gold investment, silver investment


To Hike, or Not to Hike – That Is the Question (for Gold)

September 16, 2015, 12:50 PM Arkadiusz Sieroń , PhD

Gold News Monitor originally sent to subscribers on September 16, 2015, 7:39 AM.

All eyes are now on the Fed and the possibility of the long-awaited first rate hike. Will the Fed raise rates? If yes, what will be the consequences for the gold market?

The story of this week is definitely the long-awaited September FOMC meeting. The Fed has been saying for months that a rate hike is very likely to happen this year, however, there is still no consensus, even among the FOMC members, whether the Fed should do this in September (if at all) and what will be the effects for the financial markets. Some claim that the Fed should raise rates as soon as possible, since the U.S. economy has already entered a period of sustainable growth, so the needed economic conditions for a tightening have been met. Others believe that the Fed will not raise interest rates in September, since the U.S. economy remains weak, there are many worldwide issues (like the Chinese slowdown and the global dampening of growth, and deflationary forces), and Wall Street is on the brink of a bear market.

Our take on this dilemma is that the Fed may have already missed its best opportunity to begin increasing interest rates, given the fact that the current economic expansion has already lasted for 74 months. This means that we are closer to the next recession than not (the average expansion in 1945-2009 years lasted 58.4 months). Thus, the Federal Reserve clearly should not raise rates in the current environment. However, the U.S. central bank may feel it has to raise rates, at least for the short term – just to retain its credibility (the zero rate was not supposed to be a permanent policy) and to gain some room for future cuts, when the recession comes (so, from the Fed’s perspective it might be the lesser of two evils).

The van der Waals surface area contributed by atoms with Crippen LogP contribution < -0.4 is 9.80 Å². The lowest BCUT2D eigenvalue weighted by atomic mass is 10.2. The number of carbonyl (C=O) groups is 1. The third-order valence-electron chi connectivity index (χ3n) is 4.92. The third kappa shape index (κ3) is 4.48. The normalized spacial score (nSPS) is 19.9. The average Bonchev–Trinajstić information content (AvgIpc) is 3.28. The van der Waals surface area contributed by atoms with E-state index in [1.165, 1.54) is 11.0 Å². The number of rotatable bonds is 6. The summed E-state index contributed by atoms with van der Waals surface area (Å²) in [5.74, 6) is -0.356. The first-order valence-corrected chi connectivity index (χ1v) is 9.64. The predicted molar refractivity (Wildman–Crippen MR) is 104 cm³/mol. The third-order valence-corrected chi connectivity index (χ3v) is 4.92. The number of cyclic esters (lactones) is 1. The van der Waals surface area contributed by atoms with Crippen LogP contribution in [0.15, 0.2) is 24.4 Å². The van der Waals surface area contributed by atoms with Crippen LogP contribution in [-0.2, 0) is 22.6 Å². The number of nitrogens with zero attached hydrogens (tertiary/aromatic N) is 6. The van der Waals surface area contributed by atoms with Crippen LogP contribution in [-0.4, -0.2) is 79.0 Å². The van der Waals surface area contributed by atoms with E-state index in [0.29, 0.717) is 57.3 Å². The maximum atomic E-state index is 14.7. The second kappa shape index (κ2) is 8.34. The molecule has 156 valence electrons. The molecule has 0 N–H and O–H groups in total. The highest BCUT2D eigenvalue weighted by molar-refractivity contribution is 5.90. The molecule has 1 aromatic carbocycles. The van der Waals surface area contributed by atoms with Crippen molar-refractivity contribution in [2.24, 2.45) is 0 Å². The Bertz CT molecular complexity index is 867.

Assuming that Yellen and her friends will hike interest rates on Thursday, what will be the possible consequences for the gold market? The standard view (which we also often presented) is that rising interest rates must weigh down on gold, as investors will seek higher returns on interest-bearing financial assets. However, the historical performance does not confirm fully this narration. For example, the federal funds rate soared from 1 to 5.25 percent between summer 2004 and 2006, while the gold price rose then from $400 to $700. There are many reasons why the increases in the federal funds rate may not move the price of gold downward. First, real interest rates are more important than nominal ones. Second, investors often buy rumors and sell facts, so what really hurts gold is the anticipation of higher rates, not the hikes themselves. Third, the Fed rate hikes are negative for the stock and bond markets, therefore, there may be outflows from them and inflows into alternative investments, like the precious metals market.

The bottom line is that the Fed will face on Thursday the dilemma whether to hike or not to hike. The FOMC members are not in an easy situation as they have missed the best moment for monetary tightening, but they risk the loss of credibility and lack of any ammunition in case of a recession. Although most investors consider the possible September hike as negative for gold, it perhaps would be better for the shiny metal if the Fed just raised rates right now and got it over with.

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Arkadiusz Sieron
Sunshine Profits‘ Gold News Monitor and Market Overview Editor

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